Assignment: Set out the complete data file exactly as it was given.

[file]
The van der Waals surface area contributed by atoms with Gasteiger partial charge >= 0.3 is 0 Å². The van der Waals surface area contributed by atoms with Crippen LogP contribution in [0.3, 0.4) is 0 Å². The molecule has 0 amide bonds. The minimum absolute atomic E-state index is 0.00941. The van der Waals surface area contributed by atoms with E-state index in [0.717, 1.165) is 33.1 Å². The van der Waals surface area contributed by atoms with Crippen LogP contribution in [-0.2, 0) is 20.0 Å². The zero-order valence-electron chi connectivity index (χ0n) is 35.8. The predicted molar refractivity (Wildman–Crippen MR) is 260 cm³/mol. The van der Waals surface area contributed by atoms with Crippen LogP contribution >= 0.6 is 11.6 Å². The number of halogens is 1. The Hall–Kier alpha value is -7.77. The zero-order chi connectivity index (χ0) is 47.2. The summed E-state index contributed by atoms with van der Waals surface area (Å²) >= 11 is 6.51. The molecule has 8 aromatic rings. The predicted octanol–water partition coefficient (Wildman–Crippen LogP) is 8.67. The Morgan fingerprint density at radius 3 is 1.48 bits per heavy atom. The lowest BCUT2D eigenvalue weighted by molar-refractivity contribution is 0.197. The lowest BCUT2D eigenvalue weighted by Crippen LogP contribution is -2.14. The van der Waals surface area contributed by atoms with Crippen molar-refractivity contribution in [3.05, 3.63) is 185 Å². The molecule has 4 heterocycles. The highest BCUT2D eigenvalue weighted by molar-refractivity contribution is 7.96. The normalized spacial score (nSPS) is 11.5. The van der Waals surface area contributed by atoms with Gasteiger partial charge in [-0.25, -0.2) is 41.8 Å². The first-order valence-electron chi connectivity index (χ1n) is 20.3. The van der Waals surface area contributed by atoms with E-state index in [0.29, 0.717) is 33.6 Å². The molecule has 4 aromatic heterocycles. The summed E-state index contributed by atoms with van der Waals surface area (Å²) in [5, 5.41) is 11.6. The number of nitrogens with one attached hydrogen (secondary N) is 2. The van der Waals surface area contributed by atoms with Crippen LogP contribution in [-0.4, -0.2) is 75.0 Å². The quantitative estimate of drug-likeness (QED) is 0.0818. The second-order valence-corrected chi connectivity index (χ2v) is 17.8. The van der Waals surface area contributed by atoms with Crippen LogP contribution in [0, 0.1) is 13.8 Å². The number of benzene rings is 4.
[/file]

The van der Waals surface area contributed by atoms with Gasteiger partial charge >= 0.3 is 0 Å². The van der Waals surface area contributed by atoms with Crippen LogP contribution in [0.3, 0.4) is 0 Å². The molecule has 0 amide bonds. The minimum absolute atomic E-state index is 0.00941. The van der Waals surface area contributed by atoms with E-state index in [0.717, 1.165) is 33.1 Å². The van der Waals surface area contributed by atoms with Crippen LogP contribution in [-0.2, 0) is 20.0 Å². The zero-order valence-electron chi connectivity index (χ0n) is 35.8. The predicted molar refractivity (Wildman–Crippen MR) is 260 cm³/mol. The van der Waals surface area contributed by atoms with Crippen LogP contribution >= 0.6 is 11.6 Å². The number of halogens is 1. The Hall–Kier alpha value is -7.77. The zero-order chi connectivity index (χ0) is 47.2. The summed E-state index contributed by atoms with van der Waals surface area (Å²) >= 11 is 6.51. The molecule has 8 aromatic rings. The predicted octanol–water partition coefficient (Wildman–Crippen LogP) is 8.67. The Morgan fingerprint density at radius 3 is 1.48 bits per heavy atom. The lowest BCUT2D eigenvalue weighted by molar-refractivity contribution is 0.197. The lowest BCUT2D eigenvalue weighted by Crippen LogP contribution is -2.14. The van der Waals surface area contributed by atoms with Crippen molar-refractivity contribution in [3.05, 3.63) is 185 Å². The molecule has 4 heterocycles. The highest BCUT2D eigenvalue weighted by molar-refractivity contribution is 7.96. The normalized spacial score (nSPS) is 11.5. The van der Waals surface area contributed by atoms with Gasteiger partial charge in [-0.25, -0.2) is 41.8 Å². The first-order valence-electron chi connectivity index (χ1n) is 20.3. The van der Waals surface area contributed by atoms with E-state index in [0.29, 0.717) is 33.6 Å². The molecule has 4 aromatic heterocycles. The summed E-state index contributed by atoms with van der Waals surface area (Å²) in [5, 5.41) is 11.6. The number of nitrogens with one attached hydrogen (secondary N) is 2. The van der Waals surface area contributed by atoms with Crippen LogP contribution in [-0.4, -0.2) is 75.0 Å². The quantitative estimate of drug-likeness (QED) is 0.0818. The second-order valence-corrected chi connectivity index (χ2v) is 17.8. The van der Waals surface area contributed by atoms with Crippen LogP contribution in [0, 0.1) is 13.8 Å². The number of benzene rings is 4.